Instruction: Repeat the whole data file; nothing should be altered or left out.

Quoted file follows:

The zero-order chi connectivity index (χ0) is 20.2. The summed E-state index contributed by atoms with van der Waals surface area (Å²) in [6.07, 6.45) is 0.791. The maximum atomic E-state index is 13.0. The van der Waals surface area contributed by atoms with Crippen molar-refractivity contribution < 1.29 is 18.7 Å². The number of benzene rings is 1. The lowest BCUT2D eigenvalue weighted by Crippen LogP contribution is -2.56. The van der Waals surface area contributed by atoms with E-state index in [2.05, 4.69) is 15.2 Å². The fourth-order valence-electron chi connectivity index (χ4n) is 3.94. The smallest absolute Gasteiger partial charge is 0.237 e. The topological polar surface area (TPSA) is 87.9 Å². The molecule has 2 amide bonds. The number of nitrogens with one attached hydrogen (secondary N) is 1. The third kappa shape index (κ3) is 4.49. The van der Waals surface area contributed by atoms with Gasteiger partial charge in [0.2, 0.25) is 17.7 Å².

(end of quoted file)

The zero-order chi connectivity index (χ0) is 20.2. The summed E-state index contributed by atoms with van der Waals surface area (Å²) in [6.07, 6.45) is 0.791. The maximum atomic E-state index is 13.0. The van der Waals surface area contributed by atoms with Crippen molar-refractivity contribution < 1.29 is 18.7 Å². The number of benzene rings is 1. The lowest BCUT2D eigenvalue weighted by Crippen LogP contribution is -2.56. The van der Waals surface area contributed by atoms with E-state index in [2.05, 4.69) is 15.2 Å². The fourth-order valence-electron chi connectivity index (χ4n) is 3.94. The smallest absolute Gasteiger partial charge is 0.237 e. The topological polar surface area (TPSA) is 87.9 Å². The molecule has 2 amide bonds. The number of nitrogens with one attached hydrogen (secondary N) is 1. The third kappa shape index (κ3) is 4.49. The van der Waals surface area contributed by atoms with Gasteiger partial charge in [0.2, 0.25) is 17.7 Å².